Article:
PTC NTC Fuses
The ProTek devices in the circuit protection components manually is specifically listed for military and Aerospace application.
This article specifically addresses circuit protection for satellite power systems. From section 3.2 under resettable fuses, the non-linear PTC effect is discussed.
A test conducted shows the clearing time of fault current is relatively long and the voltage sag is limited.
Further circuit tests in this article (eg. Figure 12) shows that PTC is a valid circuit protection device and may be valid to be used in space.
Page 415 Figure 11 is a reference bus voltage with voltage figure of a unregulated bus during a reference orbit.
Interesting article about fuses in Aerospace (no content on NTC/PTC fuses) https://s3-eu-central-1.amazonaws.com/centaur-wp/theengineer/prod/content/uploads/2012/10/09100700/Fuse_for_Aerospace_Industry.pdf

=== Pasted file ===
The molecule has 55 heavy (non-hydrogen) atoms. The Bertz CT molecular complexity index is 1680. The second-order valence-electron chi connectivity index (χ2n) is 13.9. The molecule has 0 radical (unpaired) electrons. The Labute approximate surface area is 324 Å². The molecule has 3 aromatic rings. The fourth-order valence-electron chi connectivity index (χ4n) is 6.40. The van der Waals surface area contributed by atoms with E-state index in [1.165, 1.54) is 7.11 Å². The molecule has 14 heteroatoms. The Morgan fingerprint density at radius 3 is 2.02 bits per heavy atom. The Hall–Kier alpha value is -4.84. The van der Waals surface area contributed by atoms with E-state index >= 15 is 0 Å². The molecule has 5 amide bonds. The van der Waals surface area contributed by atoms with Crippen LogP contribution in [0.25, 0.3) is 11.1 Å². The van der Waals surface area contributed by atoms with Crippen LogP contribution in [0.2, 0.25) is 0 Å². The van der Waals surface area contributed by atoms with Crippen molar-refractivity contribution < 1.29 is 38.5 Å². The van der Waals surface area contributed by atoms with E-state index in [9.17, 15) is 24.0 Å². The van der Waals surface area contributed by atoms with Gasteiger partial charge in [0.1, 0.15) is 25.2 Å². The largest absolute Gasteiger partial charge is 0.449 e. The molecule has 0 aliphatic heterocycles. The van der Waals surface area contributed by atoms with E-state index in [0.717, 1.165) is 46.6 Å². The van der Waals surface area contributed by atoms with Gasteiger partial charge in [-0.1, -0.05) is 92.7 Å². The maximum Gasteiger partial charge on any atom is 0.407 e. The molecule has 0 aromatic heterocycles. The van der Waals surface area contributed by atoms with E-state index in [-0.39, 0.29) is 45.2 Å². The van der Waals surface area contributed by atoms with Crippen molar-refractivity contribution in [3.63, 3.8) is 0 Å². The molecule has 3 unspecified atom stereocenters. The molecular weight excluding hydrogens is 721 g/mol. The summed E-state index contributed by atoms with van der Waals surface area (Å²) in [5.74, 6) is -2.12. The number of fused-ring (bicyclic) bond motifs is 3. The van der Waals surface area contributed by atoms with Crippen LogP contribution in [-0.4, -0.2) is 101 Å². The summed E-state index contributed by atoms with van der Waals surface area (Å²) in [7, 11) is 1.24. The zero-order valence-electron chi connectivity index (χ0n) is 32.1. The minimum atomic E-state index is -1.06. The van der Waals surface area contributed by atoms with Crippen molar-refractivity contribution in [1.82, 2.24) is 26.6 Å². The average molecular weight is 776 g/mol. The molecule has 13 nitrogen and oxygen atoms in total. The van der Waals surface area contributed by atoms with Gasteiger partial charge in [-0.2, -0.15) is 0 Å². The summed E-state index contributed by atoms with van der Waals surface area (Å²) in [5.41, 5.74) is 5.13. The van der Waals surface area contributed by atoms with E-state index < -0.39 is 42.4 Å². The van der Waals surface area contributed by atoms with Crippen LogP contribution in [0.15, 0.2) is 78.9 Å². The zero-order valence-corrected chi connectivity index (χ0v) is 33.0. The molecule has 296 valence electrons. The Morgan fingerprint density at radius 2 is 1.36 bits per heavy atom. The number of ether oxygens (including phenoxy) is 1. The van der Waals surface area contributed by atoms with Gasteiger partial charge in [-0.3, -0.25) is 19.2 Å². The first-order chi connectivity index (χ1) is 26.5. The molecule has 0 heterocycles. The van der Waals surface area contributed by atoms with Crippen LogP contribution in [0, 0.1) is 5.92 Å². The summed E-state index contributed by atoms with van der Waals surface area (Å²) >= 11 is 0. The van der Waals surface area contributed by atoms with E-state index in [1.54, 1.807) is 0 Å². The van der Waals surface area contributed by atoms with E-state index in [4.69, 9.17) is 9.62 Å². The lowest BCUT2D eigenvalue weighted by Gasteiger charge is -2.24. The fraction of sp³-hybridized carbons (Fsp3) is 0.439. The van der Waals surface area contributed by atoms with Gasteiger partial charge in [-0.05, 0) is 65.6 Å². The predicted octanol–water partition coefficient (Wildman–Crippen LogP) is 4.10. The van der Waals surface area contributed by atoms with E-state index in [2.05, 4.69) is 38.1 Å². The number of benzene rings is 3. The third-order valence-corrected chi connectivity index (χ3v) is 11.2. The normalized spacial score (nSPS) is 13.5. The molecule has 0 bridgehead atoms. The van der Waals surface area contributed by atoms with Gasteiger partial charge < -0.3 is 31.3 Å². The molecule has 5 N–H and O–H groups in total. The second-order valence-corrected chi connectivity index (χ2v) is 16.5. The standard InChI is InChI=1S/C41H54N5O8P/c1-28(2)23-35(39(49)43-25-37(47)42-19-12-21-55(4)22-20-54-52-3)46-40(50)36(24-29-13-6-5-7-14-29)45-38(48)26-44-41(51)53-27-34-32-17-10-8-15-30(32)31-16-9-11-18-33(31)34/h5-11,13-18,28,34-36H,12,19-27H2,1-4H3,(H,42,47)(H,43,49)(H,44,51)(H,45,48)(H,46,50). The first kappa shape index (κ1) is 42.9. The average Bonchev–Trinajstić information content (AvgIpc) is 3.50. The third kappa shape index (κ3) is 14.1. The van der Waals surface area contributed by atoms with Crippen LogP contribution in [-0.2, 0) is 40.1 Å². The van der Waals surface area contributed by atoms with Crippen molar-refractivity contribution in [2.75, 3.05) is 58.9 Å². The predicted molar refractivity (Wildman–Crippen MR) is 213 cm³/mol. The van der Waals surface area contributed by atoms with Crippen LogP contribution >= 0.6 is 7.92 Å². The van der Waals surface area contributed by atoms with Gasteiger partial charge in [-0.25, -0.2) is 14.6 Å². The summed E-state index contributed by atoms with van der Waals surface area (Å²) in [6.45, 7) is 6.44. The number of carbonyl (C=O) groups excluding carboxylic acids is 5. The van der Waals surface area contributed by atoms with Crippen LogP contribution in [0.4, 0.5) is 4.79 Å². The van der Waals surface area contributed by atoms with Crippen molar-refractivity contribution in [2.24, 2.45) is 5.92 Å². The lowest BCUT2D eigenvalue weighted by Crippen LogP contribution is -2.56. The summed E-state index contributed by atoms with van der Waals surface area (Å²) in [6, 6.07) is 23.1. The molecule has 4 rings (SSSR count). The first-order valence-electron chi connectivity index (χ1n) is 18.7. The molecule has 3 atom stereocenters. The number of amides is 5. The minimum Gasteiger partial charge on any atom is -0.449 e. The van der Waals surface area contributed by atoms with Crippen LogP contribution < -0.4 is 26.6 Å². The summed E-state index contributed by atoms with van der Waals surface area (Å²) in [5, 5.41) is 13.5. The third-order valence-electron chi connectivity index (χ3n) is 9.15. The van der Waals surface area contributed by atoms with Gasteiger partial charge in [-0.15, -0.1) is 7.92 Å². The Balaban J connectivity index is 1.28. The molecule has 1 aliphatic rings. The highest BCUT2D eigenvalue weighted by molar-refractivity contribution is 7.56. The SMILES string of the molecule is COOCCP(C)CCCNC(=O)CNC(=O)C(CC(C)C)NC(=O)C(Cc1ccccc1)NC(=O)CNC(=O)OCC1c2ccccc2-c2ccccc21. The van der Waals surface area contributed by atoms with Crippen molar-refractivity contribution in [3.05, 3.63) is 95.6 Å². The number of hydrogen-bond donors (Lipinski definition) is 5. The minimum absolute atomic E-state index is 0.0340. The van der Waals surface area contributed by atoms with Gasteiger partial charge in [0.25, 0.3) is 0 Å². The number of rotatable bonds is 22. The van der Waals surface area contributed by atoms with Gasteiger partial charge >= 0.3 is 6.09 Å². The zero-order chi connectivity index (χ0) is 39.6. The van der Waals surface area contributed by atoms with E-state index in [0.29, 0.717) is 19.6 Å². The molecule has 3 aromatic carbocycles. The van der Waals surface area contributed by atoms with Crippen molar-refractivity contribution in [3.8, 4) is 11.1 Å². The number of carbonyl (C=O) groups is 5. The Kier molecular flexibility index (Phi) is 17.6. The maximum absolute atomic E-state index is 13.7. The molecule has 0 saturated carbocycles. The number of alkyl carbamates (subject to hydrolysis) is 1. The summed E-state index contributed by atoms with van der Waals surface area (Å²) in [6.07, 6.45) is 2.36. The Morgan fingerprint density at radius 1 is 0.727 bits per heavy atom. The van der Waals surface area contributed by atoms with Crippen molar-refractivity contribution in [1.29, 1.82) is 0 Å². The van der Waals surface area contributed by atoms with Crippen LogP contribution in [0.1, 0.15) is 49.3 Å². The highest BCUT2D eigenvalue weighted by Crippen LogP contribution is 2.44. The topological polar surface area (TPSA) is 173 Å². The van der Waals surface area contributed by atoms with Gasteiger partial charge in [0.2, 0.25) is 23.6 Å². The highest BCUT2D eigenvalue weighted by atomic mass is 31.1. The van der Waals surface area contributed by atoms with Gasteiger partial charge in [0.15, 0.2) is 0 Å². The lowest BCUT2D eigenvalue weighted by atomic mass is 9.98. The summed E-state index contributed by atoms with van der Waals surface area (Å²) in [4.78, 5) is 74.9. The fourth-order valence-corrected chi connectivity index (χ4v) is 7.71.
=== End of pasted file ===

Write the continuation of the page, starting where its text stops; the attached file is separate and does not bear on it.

Considerations for LEO
- Clyde Space uses e-fuses and specifically says NO PTC - CalPoly CubeSat Interface Review/Specification asks about presence of PTCs inside cells but doesn't state which case is desirable (also asks about CID) - NR lists them as an "effective interrupt device" alongside other devices
Do our batteries have these already? Some sources say all Li+ have a PTC and CID, others disagree
Difference from Thermal Cutoff
Thermal cutoff ie bimetallic strip is a temperature-driven temperature cutoff, so regardless of environment it trips at a certain temperature as desired. Polyfuse is a temperature-driven current cutoff, so the temperature-current relationship can change with environment and change the trip current (I think). I guess the question is, is this a problem? The reason we limit current is to limit heat buildup. If the thermal environment is such that the PTC will heat faster or slower relative to current, the other chips will likely be similarly affected and therefore the current SHOULD cut off sooner or later. However, the exactness of the solution is not preserved.